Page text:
Diagnosis and management of obstructive sleep apnea in the perioperative setting

Patrick G. Lyons, Babak Mokhlesi

Research output: Contribution to journalArticlepeer-review

8 Scopus citations


Obstructive sleep apnea (OSA) is a chronic prevalent condition which may be under-recognized in surgical populations. Patients with OSA may be at increased perioperative risk, in part due to the effects sedatives and anesthetics have on upper airway tone and respiratory drive. A growing amount of data suggests that OSA patients have increased odds for adverse postoperative outcomes including intensive care unit transfer, respiratory failure, arrhythmias, and cardiac ischemia. Several screening tools have been developed to identify patients at risk for OSA preoperatively, but it remains to be seen whether routine implementation of these tools improves outcomes. In this review, we discuss the perioperative complications of OSA, the tools with which physicians can screen surgical patients, and the perioperative management of these patients.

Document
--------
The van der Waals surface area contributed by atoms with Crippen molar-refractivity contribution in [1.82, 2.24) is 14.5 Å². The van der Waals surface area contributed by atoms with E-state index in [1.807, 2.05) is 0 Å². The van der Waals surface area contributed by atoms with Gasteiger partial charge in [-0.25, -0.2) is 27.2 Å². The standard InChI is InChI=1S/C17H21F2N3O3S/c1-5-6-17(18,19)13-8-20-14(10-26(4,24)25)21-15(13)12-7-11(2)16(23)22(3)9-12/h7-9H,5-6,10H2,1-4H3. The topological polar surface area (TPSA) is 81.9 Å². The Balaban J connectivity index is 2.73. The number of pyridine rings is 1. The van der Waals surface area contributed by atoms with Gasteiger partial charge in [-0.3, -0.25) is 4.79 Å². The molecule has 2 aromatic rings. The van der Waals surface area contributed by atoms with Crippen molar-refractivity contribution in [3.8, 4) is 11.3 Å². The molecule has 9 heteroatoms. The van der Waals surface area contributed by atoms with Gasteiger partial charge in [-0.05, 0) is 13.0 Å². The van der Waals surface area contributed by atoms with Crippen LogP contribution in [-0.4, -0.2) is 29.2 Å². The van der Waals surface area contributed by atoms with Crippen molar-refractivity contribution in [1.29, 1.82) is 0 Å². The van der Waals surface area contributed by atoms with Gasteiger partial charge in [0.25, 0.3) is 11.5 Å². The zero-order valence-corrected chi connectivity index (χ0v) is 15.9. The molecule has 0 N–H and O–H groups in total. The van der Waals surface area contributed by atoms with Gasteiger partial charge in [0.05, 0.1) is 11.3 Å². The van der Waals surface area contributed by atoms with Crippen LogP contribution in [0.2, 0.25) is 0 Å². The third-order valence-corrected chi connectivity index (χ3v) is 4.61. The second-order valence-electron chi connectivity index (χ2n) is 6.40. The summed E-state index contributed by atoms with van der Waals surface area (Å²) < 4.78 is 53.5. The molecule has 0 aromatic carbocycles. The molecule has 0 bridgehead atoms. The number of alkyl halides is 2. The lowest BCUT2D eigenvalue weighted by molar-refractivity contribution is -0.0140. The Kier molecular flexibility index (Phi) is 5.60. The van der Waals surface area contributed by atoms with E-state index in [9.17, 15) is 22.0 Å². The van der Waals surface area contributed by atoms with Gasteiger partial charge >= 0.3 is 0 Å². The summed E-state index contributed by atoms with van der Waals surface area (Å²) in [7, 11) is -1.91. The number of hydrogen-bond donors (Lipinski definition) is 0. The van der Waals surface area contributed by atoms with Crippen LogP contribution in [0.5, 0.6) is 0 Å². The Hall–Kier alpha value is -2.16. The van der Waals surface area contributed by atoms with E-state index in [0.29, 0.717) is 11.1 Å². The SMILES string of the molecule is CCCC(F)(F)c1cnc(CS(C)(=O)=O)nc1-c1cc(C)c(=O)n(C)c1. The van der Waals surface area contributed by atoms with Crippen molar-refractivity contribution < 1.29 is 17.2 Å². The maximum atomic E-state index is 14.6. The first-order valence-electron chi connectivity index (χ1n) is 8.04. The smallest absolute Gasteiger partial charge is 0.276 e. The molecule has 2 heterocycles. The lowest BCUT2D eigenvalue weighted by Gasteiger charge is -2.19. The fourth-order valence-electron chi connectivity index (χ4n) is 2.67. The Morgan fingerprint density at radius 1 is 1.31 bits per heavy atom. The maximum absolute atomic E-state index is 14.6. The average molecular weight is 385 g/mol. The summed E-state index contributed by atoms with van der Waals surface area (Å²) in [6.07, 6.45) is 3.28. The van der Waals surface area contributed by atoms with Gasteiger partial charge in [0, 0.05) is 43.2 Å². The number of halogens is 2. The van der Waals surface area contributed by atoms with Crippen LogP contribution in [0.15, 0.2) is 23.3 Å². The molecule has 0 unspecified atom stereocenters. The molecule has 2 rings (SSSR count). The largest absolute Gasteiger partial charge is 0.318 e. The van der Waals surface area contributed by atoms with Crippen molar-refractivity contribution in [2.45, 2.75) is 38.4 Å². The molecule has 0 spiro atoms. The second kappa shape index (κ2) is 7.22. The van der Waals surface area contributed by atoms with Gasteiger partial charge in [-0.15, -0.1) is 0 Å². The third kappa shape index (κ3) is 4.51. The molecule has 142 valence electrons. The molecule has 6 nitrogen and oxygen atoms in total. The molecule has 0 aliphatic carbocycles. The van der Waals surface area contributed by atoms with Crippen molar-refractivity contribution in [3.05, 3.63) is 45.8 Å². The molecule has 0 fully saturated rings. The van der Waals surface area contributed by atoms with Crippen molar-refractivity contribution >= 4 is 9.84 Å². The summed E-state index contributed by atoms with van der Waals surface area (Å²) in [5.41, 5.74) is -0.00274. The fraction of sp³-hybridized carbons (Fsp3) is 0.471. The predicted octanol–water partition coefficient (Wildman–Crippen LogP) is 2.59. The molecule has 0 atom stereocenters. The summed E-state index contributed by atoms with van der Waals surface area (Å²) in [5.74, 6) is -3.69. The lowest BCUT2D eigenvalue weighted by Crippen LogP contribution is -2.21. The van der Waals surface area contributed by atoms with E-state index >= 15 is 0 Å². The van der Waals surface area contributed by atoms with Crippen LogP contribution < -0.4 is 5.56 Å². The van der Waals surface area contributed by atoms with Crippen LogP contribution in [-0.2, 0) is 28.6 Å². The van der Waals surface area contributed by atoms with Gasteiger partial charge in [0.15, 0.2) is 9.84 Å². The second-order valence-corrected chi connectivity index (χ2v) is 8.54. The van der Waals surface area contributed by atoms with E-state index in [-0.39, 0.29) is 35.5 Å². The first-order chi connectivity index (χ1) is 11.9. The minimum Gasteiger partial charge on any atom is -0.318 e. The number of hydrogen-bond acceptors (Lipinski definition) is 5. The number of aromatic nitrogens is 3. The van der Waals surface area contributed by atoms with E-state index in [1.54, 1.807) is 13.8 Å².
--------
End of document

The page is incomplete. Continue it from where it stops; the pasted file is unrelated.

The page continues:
Original languageEnglish
Pages (from-to)571-581
Number of pages11
JournalSeminars in Respiratory and Critical Care Medicine
Issue number5
StatePublished - 2014


  • complications
  • continuous positive airway pressure
  • obstructive sleep apnea
  • perioperative
  • postoperative
  • sleep-disordered breathing


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